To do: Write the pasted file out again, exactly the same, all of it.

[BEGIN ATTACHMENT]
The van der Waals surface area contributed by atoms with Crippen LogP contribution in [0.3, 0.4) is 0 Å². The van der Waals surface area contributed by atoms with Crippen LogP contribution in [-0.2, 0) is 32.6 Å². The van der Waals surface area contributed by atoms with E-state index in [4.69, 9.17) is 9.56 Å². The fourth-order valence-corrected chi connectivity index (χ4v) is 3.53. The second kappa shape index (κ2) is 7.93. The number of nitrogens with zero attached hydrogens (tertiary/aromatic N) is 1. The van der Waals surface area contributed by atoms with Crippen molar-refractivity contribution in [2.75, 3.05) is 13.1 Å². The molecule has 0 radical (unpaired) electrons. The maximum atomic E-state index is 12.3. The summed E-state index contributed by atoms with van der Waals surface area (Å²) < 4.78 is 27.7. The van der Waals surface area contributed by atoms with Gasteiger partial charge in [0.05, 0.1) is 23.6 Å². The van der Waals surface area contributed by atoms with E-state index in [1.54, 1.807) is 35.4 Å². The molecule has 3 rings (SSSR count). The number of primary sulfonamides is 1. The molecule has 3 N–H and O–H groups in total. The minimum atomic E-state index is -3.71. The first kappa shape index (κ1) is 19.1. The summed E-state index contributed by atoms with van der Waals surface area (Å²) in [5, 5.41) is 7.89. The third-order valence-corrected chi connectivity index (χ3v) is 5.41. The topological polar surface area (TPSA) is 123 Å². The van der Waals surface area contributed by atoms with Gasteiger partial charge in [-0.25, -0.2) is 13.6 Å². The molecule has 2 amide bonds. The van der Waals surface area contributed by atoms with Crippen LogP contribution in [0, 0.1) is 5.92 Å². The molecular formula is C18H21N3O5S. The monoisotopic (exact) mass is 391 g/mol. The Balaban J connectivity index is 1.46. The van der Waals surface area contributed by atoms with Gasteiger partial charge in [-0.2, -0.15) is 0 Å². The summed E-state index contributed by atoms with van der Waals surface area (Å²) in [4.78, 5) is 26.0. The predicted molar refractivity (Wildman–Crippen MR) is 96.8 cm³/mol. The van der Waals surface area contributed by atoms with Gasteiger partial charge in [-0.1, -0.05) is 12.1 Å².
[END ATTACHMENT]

The van der Waals surface area contributed by atoms with Crippen LogP contribution in [0.3, 0.4) is 0 Å². The van der Waals surface area contributed by atoms with Crippen LogP contribution in [-0.2, 0) is 32.6 Å². The van der Waals surface area contributed by atoms with E-state index in [4.69, 9.17) is 9.56 Å². The fourth-order valence-corrected chi connectivity index (χ4v) is 3.53. The second kappa shape index (κ2) is 7.93. The number of nitrogens with zero attached hydrogens (tertiary/aromatic N) is 1. The van der Waals surface area contributed by atoms with Crippen molar-refractivity contribution in [2.75, 3.05) is 13.1 Å². The molecule has 0 radical (unpaired) electrons. The maximum atomic E-state index is 12.3. The summed E-state index contributed by atoms with van der Waals surface area (Å²) < 4.78 is 27.7. The van der Waals surface area contributed by atoms with Gasteiger partial charge in [0.05, 0.1) is 23.6 Å². The van der Waals surface area contributed by atoms with E-state index in [1.54, 1.807) is 35.4 Å². The molecule has 3 rings (SSSR count). The number of primary sulfonamides is 1. The molecule has 3 N–H and O–H groups in total. The minimum atomic E-state index is -3.71. The first kappa shape index (κ1) is 19.1. The summed E-state index contributed by atoms with van der Waals surface area (Å²) in [5, 5.41) is 7.89. The third-order valence-corrected chi connectivity index (χ3v) is 5.41. The topological polar surface area (TPSA) is 123 Å². The van der Waals surface area contributed by atoms with Gasteiger partial charge in [-0.25, -0.2) is 13.6 Å². The molecule has 2 amide bonds. The van der Waals surface area contributed by atoms with Crippen LogP contribution in [0, 0.1) is 5.92 Å². The molecular formula is C18H21N3O5S. The monoisotopic (exact) mass is 391 g/mol. The Balaban J connectivity index is 1.46. The van der Waals surface area contributed by atoms with Gasteiger partial charge in [-0.2, -0.15) is 0 Å². The summed E-state index contributed by atoms with van der Waals surface area (Å²) in [4.78, 5) is 26.0. The predicted molar refractivity (Wildman–Crippen MR) is 96.8 cm³/mol. The van der Waals surface area contributed by atoms with Gasteiger partial charge in [-0.1, -0.05) is 12.1 Å².